“We have already started issuing tokens in a presale beta by invite only. We have only 100 slots in the beta presale and around 60% of it has been completed,” says Mamoria, well known in crypto investing circles and the author of Blockchain for noobs: A definitive guide for FactorDaily.
For now the minimum investment amount has been set to 3.5ETH, which is the only cryptocurrency the company will accept, worth nearly $1,000. For every $1,000 invested, the investor will receive 1,000 GOD Tokens, valuing each token at $1.
Depending on how the cryptocurrency pool is managed by the company and its value increases, the value of the GOD Token will rise. Alternatively, it will fall.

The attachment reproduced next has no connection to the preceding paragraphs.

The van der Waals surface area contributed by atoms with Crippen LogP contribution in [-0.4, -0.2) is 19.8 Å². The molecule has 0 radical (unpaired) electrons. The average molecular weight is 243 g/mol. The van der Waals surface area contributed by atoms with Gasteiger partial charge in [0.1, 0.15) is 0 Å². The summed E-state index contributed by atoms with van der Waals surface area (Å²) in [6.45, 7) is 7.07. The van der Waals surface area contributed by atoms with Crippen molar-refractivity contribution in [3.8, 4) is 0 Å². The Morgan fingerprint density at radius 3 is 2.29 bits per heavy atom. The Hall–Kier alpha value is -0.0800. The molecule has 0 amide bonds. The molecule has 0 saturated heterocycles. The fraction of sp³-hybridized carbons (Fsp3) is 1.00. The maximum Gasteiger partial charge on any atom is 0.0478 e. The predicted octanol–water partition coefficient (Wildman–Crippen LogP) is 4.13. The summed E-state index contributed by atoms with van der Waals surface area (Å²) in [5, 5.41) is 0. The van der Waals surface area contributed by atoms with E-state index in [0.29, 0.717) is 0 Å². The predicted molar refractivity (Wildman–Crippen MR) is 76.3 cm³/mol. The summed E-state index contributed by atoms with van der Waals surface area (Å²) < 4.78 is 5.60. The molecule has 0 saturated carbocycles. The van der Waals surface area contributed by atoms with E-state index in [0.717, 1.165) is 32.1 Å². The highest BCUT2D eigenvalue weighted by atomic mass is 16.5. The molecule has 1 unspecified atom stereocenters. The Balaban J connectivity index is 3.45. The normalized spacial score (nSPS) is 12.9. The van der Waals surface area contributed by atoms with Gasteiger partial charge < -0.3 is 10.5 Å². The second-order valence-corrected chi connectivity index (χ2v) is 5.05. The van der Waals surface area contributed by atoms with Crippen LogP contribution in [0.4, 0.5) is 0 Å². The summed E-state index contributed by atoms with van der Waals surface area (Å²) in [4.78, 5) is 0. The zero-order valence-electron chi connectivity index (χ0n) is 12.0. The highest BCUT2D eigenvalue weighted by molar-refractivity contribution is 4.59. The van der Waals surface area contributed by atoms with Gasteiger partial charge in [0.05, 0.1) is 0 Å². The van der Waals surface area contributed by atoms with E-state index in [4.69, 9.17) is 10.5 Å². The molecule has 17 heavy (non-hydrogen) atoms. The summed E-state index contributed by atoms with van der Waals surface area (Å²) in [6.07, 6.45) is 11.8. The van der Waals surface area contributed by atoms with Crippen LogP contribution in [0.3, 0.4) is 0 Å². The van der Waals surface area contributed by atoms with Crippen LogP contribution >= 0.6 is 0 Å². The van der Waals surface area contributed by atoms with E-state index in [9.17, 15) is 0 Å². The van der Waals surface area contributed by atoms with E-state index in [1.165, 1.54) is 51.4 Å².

GOD Token plans to open token sale for public in another six weeks.
The company’s revenue will be in form of a fee for managing the fund and a percentage of the total profits made by the portfolio — much like a portfolio manager betting on share, bond or currency prices.
India investors love ICOs
Chandan Choudhury is a day trader in cryptocurrencies we wrote about earlier. A former derivatives trader and analyst, Choudhury ventured into cryptocurrency trading earlier this year via a couple of investments in ICOs.
“I started with investing in ICOs. Humaniq and TaaS were the first and they gave me around 6x to 8x growth in a couple of months time. But nowadays I’m very picky and choosy about the ICO investments I make,” says Choudhury, who feels that until about six months ago investors had an early mover advantage in the ICO space but today that does not exist.